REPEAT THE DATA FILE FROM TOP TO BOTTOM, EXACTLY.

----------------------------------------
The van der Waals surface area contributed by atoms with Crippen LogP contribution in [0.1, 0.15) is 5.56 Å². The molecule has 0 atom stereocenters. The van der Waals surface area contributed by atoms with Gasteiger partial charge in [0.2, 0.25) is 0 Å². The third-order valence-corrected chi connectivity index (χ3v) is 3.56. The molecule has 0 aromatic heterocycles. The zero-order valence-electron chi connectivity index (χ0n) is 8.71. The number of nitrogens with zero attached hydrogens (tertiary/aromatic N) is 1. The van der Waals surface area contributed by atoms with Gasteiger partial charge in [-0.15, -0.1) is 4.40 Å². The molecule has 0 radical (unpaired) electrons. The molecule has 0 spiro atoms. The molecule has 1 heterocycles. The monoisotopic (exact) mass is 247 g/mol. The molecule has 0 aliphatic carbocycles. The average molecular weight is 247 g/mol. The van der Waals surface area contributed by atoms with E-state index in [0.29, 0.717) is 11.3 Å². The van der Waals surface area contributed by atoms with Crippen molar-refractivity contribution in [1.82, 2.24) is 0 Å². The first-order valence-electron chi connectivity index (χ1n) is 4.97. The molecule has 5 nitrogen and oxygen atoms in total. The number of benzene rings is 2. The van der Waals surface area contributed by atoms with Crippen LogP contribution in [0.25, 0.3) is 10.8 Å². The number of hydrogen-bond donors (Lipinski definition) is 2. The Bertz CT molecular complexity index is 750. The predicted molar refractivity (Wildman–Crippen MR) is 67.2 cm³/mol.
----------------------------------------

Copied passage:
The van der Waals surface area contributed by atoms with Crippen LogP contribution in [0.1, 0.15) is 5.56 Å². The molecule has 0 atom stereocenters. The van der Waals surface area contributed by atoms with Gasteiger partial charge in [0.2, 0.25) is 0 Å². The third-order valence-corrected chi connectivity index (χ3v) is 3.56. The molecule has 0 aromatic heterocycles. The zero-order valence-electron chi connectivity index (χ0n) is 8.71. The number of nitrogens with zero attached hydrogens (tertiary/aromatic N) is 1. The van der Waals surface area contributed by atoms with Gasteiger partial charge in [-0.15, -0.1) is 4.40 Å². The molecule has 0 radical (unpaired) electrons. The molecule has 0 spiro atoms. The molecule has 1 heterocycles. The monoisotopic (exact) mass is 247 g/mol. The molecule has 0 aliphatic carbocycles. The average molecular weight is 247 g/mol. The van der Waals surface area contributed by atoms with E-state index in [0.29, 0.717) is 11.3 Å². The van der Waals surface area contributed by atoms with Crippen molar-refractivity contribution in [1.82, 2.24) is 0 Å². The first-order valence-electron chi connectivity index (χ1n) is 4.97. The molecule has 5 nitrogen and oxygen atoms in total. The number of benzene rings is 2. The van der Waals surface area contributed by atoms with Crippen LogP contribution in [0.25, 0.3) is 10.8 Å². The number of hydrogen-bond donors (Lipinski definition) is 2. The Bertz CT molecular complexity index is 750. The predicted molar refractivity (Wildman–Crippen MR) is 67.2 cm³/mol.